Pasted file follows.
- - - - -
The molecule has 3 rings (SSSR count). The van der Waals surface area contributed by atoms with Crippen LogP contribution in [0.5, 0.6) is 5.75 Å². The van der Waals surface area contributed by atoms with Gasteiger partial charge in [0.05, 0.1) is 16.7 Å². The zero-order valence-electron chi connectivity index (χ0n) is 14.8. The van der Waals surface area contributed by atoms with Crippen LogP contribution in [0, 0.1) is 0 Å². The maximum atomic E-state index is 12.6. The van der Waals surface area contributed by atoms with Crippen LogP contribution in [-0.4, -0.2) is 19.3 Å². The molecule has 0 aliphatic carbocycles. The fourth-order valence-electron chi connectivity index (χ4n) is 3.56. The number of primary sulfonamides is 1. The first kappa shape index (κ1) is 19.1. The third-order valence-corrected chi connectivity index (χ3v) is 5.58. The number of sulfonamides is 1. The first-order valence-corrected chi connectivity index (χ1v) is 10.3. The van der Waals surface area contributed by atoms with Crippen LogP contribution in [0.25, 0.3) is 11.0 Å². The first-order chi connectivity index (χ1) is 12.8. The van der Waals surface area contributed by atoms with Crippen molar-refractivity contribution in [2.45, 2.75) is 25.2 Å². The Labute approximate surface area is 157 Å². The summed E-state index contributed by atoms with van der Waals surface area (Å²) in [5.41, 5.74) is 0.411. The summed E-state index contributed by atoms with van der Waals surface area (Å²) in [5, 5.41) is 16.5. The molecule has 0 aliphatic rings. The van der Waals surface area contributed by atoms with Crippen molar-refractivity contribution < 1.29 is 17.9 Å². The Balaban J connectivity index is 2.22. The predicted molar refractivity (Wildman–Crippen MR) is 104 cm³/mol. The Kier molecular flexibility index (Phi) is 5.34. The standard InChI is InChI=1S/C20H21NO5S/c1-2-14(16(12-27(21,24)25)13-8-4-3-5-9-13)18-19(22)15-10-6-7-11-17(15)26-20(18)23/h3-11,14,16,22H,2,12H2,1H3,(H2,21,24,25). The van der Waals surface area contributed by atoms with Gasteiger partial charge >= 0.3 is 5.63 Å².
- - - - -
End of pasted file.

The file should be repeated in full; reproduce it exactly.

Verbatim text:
The molecule has 3 rings (SSSR count). The van der Waals surface area contributed by atoms with Crippen LogP contribution in [0.5, 0.6) is 5.75 Å². The van der Waals surface area contributed by atoms with Gasteiger partial charge in [0.05, 0.1) is 16.7 Å². The zero-order valence-electron chi connectivity index (χ0n) is 14.8. The van der Waals surface area contributed by atoms with Crippen LogP contribution in [0, 0.1) is 0 Å². The maximum atomic E-state index is 12.6. The van der Waals surface area contributed by atoms with Crippen LogP contribution in [-0.4, -0.2) is 19.3 Å². The molecule has 0 aliphatic carbocycles. The fourth-order valence-electron chi connectivity index (χ4n) is 3.56. The number of primary sulfonamides is 1. The first kappa shape index (κ1) is 19.1. The third-order valence-corrected chi connectivity index (χ3v) is 5.58. The number of sulfonamides is 1. The first-order valence-corrected chi connectivity index (χ1v) is 10.3. The van der Waals surface area contributed by atoms with Crippen LogP contribution in [0.25, 0.3) is 11.0 Å². The first-order chi connectivity index (χ1) is 12.8. The van der Waals surface area contributed by atoms with Crippen molar-refractivity contribution in [2.45, 2.75) is 25.2 Å². The Labute approximate surface area is 157 Å². The summed E-state index contributed by atoms with van der Waals surface area (Å²) in [5.41, 5.74) is 0.411. The summed E-state index contributed by atoms with van der Waals surface area (Å²) in [5, 5.41) is 16.5. The molecule has 0 aliphatic rings. The van der Waals surface area contributed by atoms with Crippen molar-refractivity contribution < 1.29 is 17.9 Å². The Balaban J connectivity index is 2.22. The predicted molar refractivity (Wildman–Crippen MR) is 104 cm³/mol. The Kier molecular flexibility index (Phi) is 5.34. The standard InChI is InChI=1S/C20H21NO5S/c1-2-14(16(12-27(21,24)25)13-8-4-3-5-9-13)18-19(22)15-10-6-7-11-17(15)26-20(18)23/h3-11,14,16,22H,2,12H2,1H3,(H2,21,24,25). The van der Waals surface area contributed by atoms with Gasteiger partial charge >= 0.3 is 5.63 Å².